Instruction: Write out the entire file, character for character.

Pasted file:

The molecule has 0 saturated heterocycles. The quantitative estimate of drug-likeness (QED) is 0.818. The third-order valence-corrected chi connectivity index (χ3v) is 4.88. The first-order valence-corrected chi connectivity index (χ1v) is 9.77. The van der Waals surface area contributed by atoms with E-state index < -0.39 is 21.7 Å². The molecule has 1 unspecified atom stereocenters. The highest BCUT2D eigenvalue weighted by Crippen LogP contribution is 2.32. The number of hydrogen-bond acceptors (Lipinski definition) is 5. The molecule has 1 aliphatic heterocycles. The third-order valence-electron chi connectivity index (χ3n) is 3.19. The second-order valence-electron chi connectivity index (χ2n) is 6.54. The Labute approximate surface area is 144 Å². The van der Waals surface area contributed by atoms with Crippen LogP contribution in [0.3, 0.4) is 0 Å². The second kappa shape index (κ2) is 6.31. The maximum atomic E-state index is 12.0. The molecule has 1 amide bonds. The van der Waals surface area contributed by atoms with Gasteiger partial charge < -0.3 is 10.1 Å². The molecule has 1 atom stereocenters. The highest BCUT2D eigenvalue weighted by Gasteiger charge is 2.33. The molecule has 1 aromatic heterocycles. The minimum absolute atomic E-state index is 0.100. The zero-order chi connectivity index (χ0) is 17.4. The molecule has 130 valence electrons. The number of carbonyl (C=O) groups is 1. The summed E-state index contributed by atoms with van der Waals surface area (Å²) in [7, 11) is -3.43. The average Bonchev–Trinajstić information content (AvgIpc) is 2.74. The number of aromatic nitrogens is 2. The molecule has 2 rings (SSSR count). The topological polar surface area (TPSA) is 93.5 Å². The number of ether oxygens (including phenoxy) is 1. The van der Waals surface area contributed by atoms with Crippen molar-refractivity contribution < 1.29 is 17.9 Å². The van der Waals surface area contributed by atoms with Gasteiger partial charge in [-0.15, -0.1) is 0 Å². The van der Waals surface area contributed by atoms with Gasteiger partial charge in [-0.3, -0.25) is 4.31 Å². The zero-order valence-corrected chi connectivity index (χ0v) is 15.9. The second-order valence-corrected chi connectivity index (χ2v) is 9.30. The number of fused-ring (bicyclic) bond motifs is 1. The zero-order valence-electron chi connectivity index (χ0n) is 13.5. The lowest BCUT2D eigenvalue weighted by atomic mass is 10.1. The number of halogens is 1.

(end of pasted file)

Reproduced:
The molecule has 0 saturated heterocycles. The quantitative estimate of drug-likeness (QED) is 0.818. The third-order valence-corrected chi connectivity index (χ3v) is 4.88. The first-order valence-corrected chi connectivity index (χ1v) is 9.77. The van der Waals surface area contributed by atoms with E-state index < -0.39 is 21.7 Å². The molecule has 1 unspecified atom stereocenters. The highest BCUT2D eigenvalue weighted by Crippen LogP contribution is 2.32. The number of hydrogen-bond acceptors (Lipinski definition) is 5. The molecule has 1 aliphatic heterocycles. The third-order valence-electron chi connectivity index (χ3n) is 3.19. The second-order valence-electron chi connectivity index (χ2n) is 6.54. The Labute approximate surface area is 144 Å². The van der Waals surface area contributed by atoms with Crippen LogP contribution in [0.3, 0.4) is 0 Å². The second kappa shape index (κ2) is 6.31. The maximum atomic E-state index is 12.0. The molecule has 1 amide bonds. The van der Waals surface area contributed by atoms with Gasteiger partial charge < -0.3 is 10.1 Å². The molecule has 1 atom stereocenters. The highest BCUT2D eigenvalue weighted by Gasteiger charge is 2.33. The molecule has 1 aromatic heterocycles. The minimum absolute atomic E-state index is 0.100. The zero-order chi connectivity index (χ0) is 17.4. The molecule has 130 valence electrons. The number of carbonyl (C=O) groups is 1. The summed E-state index contributed by atoms with van der Waals surface area (Å²) in [7, 11) is -3.43. The average Bonchev–Trinajstić information content (AvgIpc) is 2.74. The number of aromatic nitrogens is 2. The molecule has 2 rings (SSSR count). The topological polar surface area (TPSA) is 93.5 Å². The number of ether oxygens (including phenoxy) is 1. The van der Waals surface area contributed by atoms with Crippen molar-refractivity contribution < 1.29 is 17.9 Å². The van der Waals surface area contributed by atoms with Gasteiger partial charge in [-0.15, -0.1) is 0 Å². The van der Waals surface area contributed by atoms with Gasteiger partial charge in [-0.3, -0.25) is 4.31 Å². The zero-order valence-corrected chi connectivity index (χ0v) is 15.9. The second-order valence-corrected chi connectivity index (χ2v) is 9.30. The number of fused-ring (bicyclic) bond motifs is 1. The zero-order valence-electron chi connectivity index (χ0n) is 13.5. The lowest BCUT2D eigenvalue weighted by atomic mass is 10.1. The number of halogens is 1.